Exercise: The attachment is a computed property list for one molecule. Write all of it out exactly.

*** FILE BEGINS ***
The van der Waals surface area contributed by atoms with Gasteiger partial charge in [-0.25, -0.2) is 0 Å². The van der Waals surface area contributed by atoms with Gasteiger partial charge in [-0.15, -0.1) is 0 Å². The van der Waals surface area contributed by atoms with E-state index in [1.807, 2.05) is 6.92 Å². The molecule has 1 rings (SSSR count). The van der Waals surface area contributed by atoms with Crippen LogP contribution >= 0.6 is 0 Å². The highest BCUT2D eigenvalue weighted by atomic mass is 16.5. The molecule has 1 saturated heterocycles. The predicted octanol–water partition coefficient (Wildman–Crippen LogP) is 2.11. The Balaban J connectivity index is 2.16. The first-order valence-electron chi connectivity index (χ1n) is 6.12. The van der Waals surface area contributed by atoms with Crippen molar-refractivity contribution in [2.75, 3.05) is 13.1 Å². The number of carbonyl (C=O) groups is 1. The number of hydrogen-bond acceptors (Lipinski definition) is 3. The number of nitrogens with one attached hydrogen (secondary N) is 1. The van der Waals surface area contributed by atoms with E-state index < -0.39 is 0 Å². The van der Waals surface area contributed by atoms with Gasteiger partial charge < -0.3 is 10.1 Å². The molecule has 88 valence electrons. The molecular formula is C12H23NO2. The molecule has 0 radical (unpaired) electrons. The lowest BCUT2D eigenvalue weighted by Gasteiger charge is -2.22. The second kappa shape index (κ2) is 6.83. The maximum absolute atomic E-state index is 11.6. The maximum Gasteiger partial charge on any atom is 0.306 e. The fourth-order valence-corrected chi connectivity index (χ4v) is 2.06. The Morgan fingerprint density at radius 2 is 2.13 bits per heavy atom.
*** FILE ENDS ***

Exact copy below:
The van der Waals surface area contributed by atoms with Gasteiger partial charge in [-0.25, -0.2) is 0 Å². The van der Waals surface area contributed by atoms with Gasteiger partial charge in [-0.15, -0.1) is 0 Å². The van der Waals surface area contributed by atoms with E-state index in [1.807, 2.05) is 6.92 Å². The molecule has 1 rings (SSSR count). The van der Waals surface area contributed by atoms with Crippen LogP contribution >= 0.6 is 0 Å². The highest BCUT2D eigenvalue weighted by atomic mass is 16.5. The molecule has 1 saturated heterocycles. The predicted octanol–water partition coefficient (Wildman–Crippen LogP) is 2.11. The Balaban J connectivity index is 2.16. The first-order valence-electron chi connectivity index (χ1n) is 6.12. The van der Waals surface area contributed by atoms with Crippen molar-refractivity contribution in [2.75, 3.05) is 13.1 Å². The number of carbonyl (C=O) groups is 1. The number of hydrogen-bond acceptors (Lipinski definition) is 3. The number of nitrogens with one attached hydrogen (secondary N) is 1. The van der Waals surface area contributed by atoms with E-state index < -0.39 is 0 Å². The van der Waals surface area contributed by atoms with Gasteiger partial charge < -0.3 is 10.1 Å². The molecule has 88 valence electrons. The molecular formula is C12H23NO2. The molecule has 0 radical (unpaired) electrons. The lowest BCUT2D eigenvalue weighted by Gasteiger charge is -2.22. The second kappa shape index (κ2) is 6.83. The maximum absolute atomic E-state index is 11.6. The maximum Gasteiger partial charge on any atom is 0.306 e. The fourth-order valence-corrected chi connectivity index (χ4v) is 2.06. The Morgan fingerprint density at radius 2 is 2.13 bits per heavy atom.